U.S., Allies Fly Bombers, Fighter Jets in Display of Force Against North Korea Following ICBM Test

Image: A U.S. Air Force B-1B Lancer bomber (L) fly with South Korean fighter jet F-15K fighter jet over the Korean Peninsula during a South Korea-U.S. joint live fire drill aimed to counter North Korea's missile test on July 30, 2017.
A U.S. Air Force B-1B Lancer, left, and South Korean F-15K fighter jets fly over U.S. Osan Air Base in Pyeongtaek on Sunday.Getty Images

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/ Source: Associated Press
By Associated Press and Amanda Proença Santos

The United States and its allies flew supersonic bombers and fighter jets over the Korea Peninsula on Sunday in a 10-hour show of force against North Korea following the country's latest ICBM launch.

The U.S. B-1 bombers first flew over Japanese airspace, where they were joined by two Japanese F-2 fighter jets, before flying over the Korean Peninsula with four South Korean F-15 fighter jets, U.S. Pacific Air Forces said in a statement.

A U.S. Air Force B-1B Lancer, left, and South Korean F-15K fighter jets fly over U.S. Osan Air Base in Pyeongtaek on Sunday.AFP - Getty Images

Escorted by the South's jets, the U.S. bombers performed a low pass over an air base near the capital, Seoul, before returning to Andersen Air Force Base, Guam.

The Air Force said the 10-hour mission was a direct response to North Korea's two intercontinental ballistic missile (ICBM) tests this month, the latest of which occurred Friday.

Analysts say the North's test Friday showed that a broader part of the mainland United States, including Los Angeles and Chicago, is now in range of Pyongyang's weapons.

A THAAD interceptor in an undated photo.Missile Defense Agency / Reuters

Sunday's joint mission followed the United States' test Saturday of its Terminal High Altitude Area Defense (THAAD) system in Alaska, which successfully detected, tracked and intercepted a ballistic missile launched over the Pacific Ocean by the U.S. Air Force.

Related: U.S. Conducts 'Successful' Test of THAAD Defense System With Ballistic Missile

"North Korea remains the most urgent threat to regional stability," said Gen. Terrence J. O'Shaughnessy, commander of Pacific Air Forces. "Diplomacy remains the lead. However, we have a responsibility to our allies and our nation to showcase our unwavering commitment while planning for the worst-case scenario."

"If called upon, we are ready to respond with rapid, lethal and overwhelming force at a time and place of our choosing," O'Shaughnessy said.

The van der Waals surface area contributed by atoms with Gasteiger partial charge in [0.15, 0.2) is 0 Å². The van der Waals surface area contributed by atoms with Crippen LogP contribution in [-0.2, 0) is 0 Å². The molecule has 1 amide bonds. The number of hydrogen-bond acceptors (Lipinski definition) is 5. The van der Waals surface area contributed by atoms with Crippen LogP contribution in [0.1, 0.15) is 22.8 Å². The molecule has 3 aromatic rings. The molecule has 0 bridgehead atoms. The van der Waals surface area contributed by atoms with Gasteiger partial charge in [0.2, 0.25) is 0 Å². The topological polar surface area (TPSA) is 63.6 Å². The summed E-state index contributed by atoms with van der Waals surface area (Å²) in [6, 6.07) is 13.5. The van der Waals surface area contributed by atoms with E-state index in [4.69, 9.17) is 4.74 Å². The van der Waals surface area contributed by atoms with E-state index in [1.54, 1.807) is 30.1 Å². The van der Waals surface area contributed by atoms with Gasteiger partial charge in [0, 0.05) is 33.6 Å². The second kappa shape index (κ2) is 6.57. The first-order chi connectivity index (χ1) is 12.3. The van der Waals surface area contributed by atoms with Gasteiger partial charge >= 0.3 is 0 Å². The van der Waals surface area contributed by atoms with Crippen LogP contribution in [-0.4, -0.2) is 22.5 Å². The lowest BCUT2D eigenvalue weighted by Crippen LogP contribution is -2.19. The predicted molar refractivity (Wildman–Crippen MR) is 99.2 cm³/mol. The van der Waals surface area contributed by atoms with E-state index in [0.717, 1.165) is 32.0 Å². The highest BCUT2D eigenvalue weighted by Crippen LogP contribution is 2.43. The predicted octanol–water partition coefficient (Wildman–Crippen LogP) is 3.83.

The White House said that in a telephone call Sunday, President Donald Trump reassured Japanese Prime Minister Shinzo Abe that the United States stood by its "ironclad commitment to defend Japan and the Republic of Korea from any attack, using the full range of United States capabilities."

Trump took to Twitter on Saturday afternoon to express his frustration with China's inability to contain North Korea.

The United States often sends powerful warplanes in times of heightened tension with North Korea. B-1 bombers have been sent to South Korea for flyovers several times this year in response to the North's missile tests, as well as after the death of a U.S. college student last month after he was released by North Korea in a coma.

A North Korean Hwasong-14 intercontinental ballistic missile is launched at an undisclosed place in North Korea on Friday.AFP - Getty Images

The Hwasong-14 ICBM, which the North first tested on July 4, is the highlight of several new weapons systems Pyongyang launched this year. They include an intermediate-range missile that North Korea says is capable of hitting Alaska and Hawaii, as well as a solid-fuel mid-range missile, which analysts say can be fired more quickly and more secretly than liquid-fuel missiles can.

South Korea will host the 2018 Winter Olympics in PyeongChang in a little more than six months, but an official from the South Korea president's office said there was "no possibility" that the threat from the North would interfere.

"The Republic of Korea is responding to the North Korean nuclear and missile threats through close coordination and cooperation with the international community," the official told NBC News on Sunday. "Our government will make every effort so that the PyeongChang Games will be a safe and successful gathering bringing the whole world together through harmony and peaceful exchange."

Courtney Kube and Janis Mackey Frayer contributed.